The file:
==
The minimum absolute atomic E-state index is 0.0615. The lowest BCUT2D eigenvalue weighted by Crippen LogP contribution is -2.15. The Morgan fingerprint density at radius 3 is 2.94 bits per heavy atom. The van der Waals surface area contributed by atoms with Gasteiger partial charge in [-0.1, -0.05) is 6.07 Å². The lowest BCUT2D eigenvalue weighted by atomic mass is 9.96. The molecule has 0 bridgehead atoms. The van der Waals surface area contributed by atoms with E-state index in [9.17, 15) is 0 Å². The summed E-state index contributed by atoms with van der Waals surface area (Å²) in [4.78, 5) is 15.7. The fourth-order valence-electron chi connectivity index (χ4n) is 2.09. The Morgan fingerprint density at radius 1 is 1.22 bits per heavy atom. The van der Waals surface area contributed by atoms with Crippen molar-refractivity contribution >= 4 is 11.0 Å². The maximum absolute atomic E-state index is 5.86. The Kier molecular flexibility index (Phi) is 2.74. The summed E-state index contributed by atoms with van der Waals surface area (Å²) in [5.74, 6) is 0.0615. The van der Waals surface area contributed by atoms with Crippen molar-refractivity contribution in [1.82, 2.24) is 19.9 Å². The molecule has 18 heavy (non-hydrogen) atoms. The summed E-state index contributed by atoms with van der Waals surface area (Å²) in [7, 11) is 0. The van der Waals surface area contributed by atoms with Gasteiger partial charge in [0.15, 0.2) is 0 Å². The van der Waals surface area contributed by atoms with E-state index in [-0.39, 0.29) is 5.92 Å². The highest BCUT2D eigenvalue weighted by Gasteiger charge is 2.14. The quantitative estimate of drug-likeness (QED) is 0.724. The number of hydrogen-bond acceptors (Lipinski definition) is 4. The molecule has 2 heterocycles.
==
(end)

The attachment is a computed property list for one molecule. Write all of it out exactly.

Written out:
The minimum absolute atomic E-state index is 0.0615. The lowest BCUT2D eigenvalue weighted by Crippen LogP contribution is -2.15. The Morgan fingerprint density at radius 3 is 2.94 bits per heavy atom. The van der Waals surface area contributed by atoms with Gasteiger partial charge in [-0.1, -0.05) is 6.07 Å². The lowest BCUT2D eigenvalue weighted by atomic mass is 9.96. The molecule has 0 bridgehead atoms. The van der Waals surface area contributed by atoms with E-state index in [9.17, 15) is 0 Å². The summed E-state index contributed by atoms with van der Waals surface area (Å²) in [4.78, 5) is 15.7. The fourth-order valence-electron chi connectivity index (χ4n) is 2.09. The Morgan fingerprint density at radius 1 is 1.22 bits per heavy atom. The van der Waals surface area contributed by atoms with Crippen molar-refractivity contribution >= 4 is 11.0 Å². The maximum absolute atomic E-state index is 5.86. The Kier molecular flexibility index (Phi) is 2.74. The summed E-state index contributed by atoms with van der Waals surface area (Å²) in [5.74, 6) is 0.0615. The van der Waals surface area contributed by atoms with Crippen molar-refractivity contribution in [1.82, 2.24) is 19.9 Å². The molecule has 18 heavy (non-hydrogen) atoms. The summed E-state index contributed by atoms with van der Waals surface area (Å²) in [7, 11) is 0. The van der Waals surface area contributed by atoms with Gasteiger partial charge in [0.15, 0.2) is 0 Å². The van der Waals surface area contributed by atoms with E-state index in [-0.39, 0.29) is 5.92 Å². The highest BCUT2D eigenvalue weighted by Gasteiger charge is 2.14. The quantitative estimate of drug-likeness (QED) is 0.724. The number of hydrogen-bond acceptors (Lipinski definition) is 4. The molecule has 2 heterocycles.